The newsroom includes access to CHA News, which provides timely information to members every Monday and Thursday and is at the core of CHA benefits. In addition, it is also home to resources such as toolkits and talking points designed to help member hospitals and health systems communicate with internal and external audiences on a range of current health care-related issues. Links to CHA media statements and press releases can also be found here.
This week, the Health Care Heroes appreciation posters should begin arriving at hospitals, with signatures and some of the personal messages received. These posters are a symbol of the collective gratitude for all the health care heroes who continue to selflessly care for an increasing number of COVID-19 patients.
As result of a CHA and Our Health California statewide campaign to recognize our frontline workers, more than 15,000 signatures and appreciation messages were submitted. Hospitals are encouraged to prominently display these posters as inspiration to caregivers during these difficult times. CHA asks hospitals to send photos of their poster displays to [email protected] for use in a social media campaign.
Last month, CHA launched an appreciation campaign for health care workers throughout the state, asking Californians to sign digital messages of thanks to hospital staff and their families. So far, the campaign has received more than 15,000 signatures from most ZIP codes in every county statewide.
Those messages will be digitally delivered to hospitals and health systems using targeted social media, and next week every hospital in the state will receive by mail a printed poster with a representative sample of supports from community members. The posters are designed to be displayed in high-traffic staff areas, underscoring public appreciation for their work.
Led by Our Health California — CHA’s digital community of more than 1 million people — the campaign recognizes the hospital employees working day and night to keep our communities safe and healthy through the COVID-19 public health crisis. Supporters had an opportunity to select their preferred card and message, and include a personalized message of thanks.
Tom Insel, MD, behavioral health advisor to Gov. Gavin Newsom, recently sat down for a one-on-one conversation with CHA’s President & CEO Carmela Coyle to discuss behavioral health care challenges across California’s 58 counties. The two discussed fundamental impediments to access to care, including lack of capacity, behavioral health care workforce shortages, getting patients the right care in the right setting, and hospitals’ role in caring for patients’ physical and behavioral health care needs.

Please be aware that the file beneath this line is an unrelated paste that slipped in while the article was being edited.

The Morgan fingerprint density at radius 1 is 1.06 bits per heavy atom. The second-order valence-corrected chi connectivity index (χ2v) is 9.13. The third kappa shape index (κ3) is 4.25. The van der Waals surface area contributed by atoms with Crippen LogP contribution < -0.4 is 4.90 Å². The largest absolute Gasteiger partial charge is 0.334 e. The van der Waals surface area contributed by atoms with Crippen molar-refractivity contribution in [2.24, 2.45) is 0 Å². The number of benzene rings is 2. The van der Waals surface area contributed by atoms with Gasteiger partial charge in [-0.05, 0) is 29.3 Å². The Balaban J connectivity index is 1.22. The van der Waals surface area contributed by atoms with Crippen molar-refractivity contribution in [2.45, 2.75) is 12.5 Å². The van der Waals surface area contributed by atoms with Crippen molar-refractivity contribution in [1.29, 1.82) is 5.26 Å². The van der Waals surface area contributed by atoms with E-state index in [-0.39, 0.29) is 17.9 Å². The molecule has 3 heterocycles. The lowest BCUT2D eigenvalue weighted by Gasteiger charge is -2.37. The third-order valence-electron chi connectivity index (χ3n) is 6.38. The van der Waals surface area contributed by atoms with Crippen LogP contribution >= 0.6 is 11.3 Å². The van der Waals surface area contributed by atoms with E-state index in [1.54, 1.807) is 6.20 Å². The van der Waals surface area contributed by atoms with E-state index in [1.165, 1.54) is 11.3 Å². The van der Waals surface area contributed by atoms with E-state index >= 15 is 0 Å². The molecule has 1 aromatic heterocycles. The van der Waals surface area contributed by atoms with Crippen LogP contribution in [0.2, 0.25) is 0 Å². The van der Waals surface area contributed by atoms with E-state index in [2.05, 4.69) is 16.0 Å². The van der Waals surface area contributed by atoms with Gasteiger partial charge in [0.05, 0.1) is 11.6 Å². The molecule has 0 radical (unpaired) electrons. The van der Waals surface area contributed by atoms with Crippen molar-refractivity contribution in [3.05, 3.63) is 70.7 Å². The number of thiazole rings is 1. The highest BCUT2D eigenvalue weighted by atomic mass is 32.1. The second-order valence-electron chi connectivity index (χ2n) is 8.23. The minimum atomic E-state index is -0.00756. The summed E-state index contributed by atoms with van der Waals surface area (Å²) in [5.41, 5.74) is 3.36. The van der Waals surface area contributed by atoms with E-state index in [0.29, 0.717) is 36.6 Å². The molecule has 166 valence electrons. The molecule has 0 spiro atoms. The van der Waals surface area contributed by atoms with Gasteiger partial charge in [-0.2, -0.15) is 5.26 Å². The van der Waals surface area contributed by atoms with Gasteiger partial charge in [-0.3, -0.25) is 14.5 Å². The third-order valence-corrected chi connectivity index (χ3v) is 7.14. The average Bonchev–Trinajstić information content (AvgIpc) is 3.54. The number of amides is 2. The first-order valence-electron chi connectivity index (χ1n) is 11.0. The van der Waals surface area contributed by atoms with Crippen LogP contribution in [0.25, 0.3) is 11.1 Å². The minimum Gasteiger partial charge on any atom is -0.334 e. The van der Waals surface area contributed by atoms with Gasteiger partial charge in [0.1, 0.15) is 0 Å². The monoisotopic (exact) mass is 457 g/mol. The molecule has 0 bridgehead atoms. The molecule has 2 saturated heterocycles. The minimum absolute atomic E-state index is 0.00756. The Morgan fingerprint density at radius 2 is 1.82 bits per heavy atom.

CHA’s new four-part video series with Dr. Insel launched this week with the first two chapters, “Capacity of Behavioral Health Care Across California” and “The Shortage of Behavioral Health Care Workers.”
In the series’ introductory installment, Dr. Insel explains his statewide listening tour through different counties and the central themes that have emerged.
“One of the most profound is the issue of emergency room boarding and crowding, specifically for behavioral health — not entirely, but partially, driven by the increased number of young people who are showing up in the ER with suicidal ideation and suicide attempts,” he said.
According to Dr. Insel, that number has risen 92% nationally for adolescents between the ages of 12 to 17.
Look for chapter 3 of the video series on Nov. 12, and the fourth and final chapter to be released on Nov. 19.
Our Health California (OHC), a digital advocacy community of more than 1 million Californians, has also released a consumer-focused video and Q&A with Dr. Insel. Supported by CHA, the OHC community has previously engaged in a number of advocacy issues related to improving behavioral health care in California.
Disasters such as earthquakes, hurricanes, and tornadoes can happen to anyone, anywhere, at any time. It’s during these types of events that you can look to hospitals to lead by example.
Mary Massey, California Hospital Association’s Vice President of Emergency Management, is a pivotal force in ensuring that California hospitals have everything they need to endure the worst. Here, she outlines those steps for us, and we help you take them into your own home so you can prep like a hospital…click here to read more.
The goal of any hospital stay is to be healthy enough to go home — and when that moment finally comes, it’s often met with relief and excitement.
Few things can temper that excitement quicker than being readmitted within the following 30 days. For many of these patients, this can be attributed to a lack of proper aftercare. Don’t let the excitement of going home distract you from getting the information you need to stay at home.
Ensure you’re on the road to a full recovery by asking your doctor for the following information before you get discharged – Click here to read more.